Published: January 23rd 2012January 23rd 2012
Whisked at the speed of 307kph between cities built and those yet to be built, we saw spanking new stations and infrastructure to support the burgeoning buildings rising like flightless birds from the land.
Any small hill stands ravaged, chopped and carved for stone, slate or any other mineral which could be extracted. The remnants of a former life flung over the land but locked into a centrifugal force around the new cities springing up at the rate of at least one a month the size of Houston. Old tenements, shikumen, and hutong demolished and swallowed in the quest for new.
Beijing was a place of happenstance. Thinking only of obtaining our Mongolian visa we stood in line outside the embassy for about 1 ½ hours in the bitter cold and having handed over the passports and other documentation we only had time for a quick visit to the Forbidden City. On our way back we stopped for some food in an international food hall with Korean, Taiwanese and Chinese all spruiking their freshly made dishes. There were the French people we had seen in the Mongolian visa queue. Heading upstairs we wandered around looking
at ski pants and bumped into a lady who said, 'Didn't we just see each other in Shanghai? At the Astor House?' We certainly had.
In the lobby of our hostel a German girl started a conversation with us revolving around a clothes dryer! She too was setting off on the Trans Siberian the day before us and staying at the same hostel in Irkutsk. When I got back to the room the thinking processes deduced that she just might be the German girl I was emailed about who would share our trip to Lake Baikal. She was, but she didn't, due to time constraints.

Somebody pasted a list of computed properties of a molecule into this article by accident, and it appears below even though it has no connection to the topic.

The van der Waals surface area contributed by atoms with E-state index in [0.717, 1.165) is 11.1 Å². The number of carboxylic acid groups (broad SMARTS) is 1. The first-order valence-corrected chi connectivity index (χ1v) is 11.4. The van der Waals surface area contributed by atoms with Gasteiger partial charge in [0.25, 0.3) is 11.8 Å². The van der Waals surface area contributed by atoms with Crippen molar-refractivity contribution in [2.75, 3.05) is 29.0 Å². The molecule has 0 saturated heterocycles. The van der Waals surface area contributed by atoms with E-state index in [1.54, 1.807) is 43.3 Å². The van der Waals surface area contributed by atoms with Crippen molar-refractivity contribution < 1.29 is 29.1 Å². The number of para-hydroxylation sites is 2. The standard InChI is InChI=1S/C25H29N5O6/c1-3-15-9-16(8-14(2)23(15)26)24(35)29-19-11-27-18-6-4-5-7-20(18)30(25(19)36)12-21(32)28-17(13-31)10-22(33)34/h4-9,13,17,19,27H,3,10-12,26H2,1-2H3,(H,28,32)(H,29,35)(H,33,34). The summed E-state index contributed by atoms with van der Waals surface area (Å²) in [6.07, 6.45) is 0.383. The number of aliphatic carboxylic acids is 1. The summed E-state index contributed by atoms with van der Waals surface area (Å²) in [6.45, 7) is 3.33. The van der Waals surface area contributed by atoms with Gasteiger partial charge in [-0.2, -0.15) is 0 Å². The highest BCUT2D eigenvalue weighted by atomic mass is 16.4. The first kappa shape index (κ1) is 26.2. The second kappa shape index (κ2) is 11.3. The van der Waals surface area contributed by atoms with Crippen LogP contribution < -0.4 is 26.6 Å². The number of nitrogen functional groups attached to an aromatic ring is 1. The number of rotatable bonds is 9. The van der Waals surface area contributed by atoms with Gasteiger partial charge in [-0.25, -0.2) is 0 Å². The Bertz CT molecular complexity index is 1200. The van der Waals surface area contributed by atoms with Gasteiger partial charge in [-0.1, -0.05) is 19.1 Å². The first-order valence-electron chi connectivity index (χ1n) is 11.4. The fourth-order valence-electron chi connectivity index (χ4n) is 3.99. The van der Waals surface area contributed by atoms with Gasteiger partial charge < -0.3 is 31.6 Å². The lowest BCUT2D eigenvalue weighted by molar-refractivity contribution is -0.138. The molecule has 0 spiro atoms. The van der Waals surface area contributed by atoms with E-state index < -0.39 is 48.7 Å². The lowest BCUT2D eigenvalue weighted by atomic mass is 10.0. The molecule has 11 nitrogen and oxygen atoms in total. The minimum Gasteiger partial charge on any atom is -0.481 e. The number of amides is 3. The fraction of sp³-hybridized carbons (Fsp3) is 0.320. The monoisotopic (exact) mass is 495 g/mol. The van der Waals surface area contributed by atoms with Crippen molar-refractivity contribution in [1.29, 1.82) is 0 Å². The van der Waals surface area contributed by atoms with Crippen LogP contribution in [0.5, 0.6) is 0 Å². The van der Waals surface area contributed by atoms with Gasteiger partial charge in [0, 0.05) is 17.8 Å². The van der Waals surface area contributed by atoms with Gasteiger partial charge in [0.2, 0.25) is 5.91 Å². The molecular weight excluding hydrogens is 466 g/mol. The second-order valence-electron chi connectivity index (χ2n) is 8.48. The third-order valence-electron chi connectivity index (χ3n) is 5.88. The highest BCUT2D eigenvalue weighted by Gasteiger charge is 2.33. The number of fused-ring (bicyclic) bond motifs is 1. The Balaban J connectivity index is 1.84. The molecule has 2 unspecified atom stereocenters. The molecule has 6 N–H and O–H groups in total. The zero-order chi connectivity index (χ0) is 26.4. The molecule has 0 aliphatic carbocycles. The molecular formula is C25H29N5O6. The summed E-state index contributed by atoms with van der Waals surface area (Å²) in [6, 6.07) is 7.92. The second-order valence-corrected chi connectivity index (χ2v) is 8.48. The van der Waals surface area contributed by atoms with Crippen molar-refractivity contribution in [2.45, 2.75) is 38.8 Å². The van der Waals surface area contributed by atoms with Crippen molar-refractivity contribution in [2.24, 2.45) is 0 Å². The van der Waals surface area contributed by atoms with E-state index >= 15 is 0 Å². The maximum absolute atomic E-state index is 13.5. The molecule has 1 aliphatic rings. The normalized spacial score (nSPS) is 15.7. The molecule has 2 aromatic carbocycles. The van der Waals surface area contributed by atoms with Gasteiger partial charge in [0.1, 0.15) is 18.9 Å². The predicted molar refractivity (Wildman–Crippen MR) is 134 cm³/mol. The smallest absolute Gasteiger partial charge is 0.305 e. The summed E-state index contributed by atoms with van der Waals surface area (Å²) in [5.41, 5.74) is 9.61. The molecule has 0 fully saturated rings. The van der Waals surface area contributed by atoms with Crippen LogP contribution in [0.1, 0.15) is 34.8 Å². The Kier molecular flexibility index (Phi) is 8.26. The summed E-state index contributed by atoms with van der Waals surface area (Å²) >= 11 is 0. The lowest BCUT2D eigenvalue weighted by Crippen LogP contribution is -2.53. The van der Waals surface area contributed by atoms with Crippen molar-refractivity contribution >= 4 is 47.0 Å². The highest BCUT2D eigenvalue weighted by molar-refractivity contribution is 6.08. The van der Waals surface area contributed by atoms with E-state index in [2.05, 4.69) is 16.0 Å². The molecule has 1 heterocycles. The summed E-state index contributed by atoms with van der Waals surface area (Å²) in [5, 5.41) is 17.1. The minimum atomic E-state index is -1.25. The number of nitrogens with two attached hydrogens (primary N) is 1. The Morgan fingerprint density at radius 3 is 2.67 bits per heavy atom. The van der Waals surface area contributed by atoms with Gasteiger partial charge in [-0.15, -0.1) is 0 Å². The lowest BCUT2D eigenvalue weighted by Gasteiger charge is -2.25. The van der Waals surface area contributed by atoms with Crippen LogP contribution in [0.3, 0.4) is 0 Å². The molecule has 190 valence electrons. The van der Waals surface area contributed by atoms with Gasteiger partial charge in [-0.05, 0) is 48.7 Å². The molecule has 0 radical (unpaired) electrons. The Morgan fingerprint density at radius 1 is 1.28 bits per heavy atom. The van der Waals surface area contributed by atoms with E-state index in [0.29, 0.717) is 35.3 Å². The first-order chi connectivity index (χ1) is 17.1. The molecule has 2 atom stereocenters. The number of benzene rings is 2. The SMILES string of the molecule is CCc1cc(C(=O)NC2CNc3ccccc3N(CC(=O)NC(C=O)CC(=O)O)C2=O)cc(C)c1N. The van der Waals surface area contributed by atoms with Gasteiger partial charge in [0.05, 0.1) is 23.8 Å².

The Forbidden City – we followed the directed flow to courtyard after courtyard containing temple after temple. These beautifully painted wooden buildings all said the same thing. Rebuilt after fire. Not once but many times. There was little to indicate how the emperor lived but the magnificent bronze cauldrons and carved stone ramps indicated great wealth. As we processed we came closer to the living quarters of the royal family culminating in an interesting rock garden, the sky pierced by ancient pines propped to extend their lives even further.
The Beijing metro? As efficiently run as the trains. Clean, well marked and clearly announced stops in Chinese and English for us linguistically challenged tourists! The local populace, as in Beijing, dressed in full Western attire with an Eastern slant. Neon coloured trainers, black patent leather look alike puffa jackets (Lesley eat your heart out!) and every designer name handbag your little heart could possibly desire, or not. We struggled to find much more than take-away food near our hostel and ate an uninspired last Chinese meal although we made sure to stock up on noodles and Chinese sweets for the train.
There are more photos below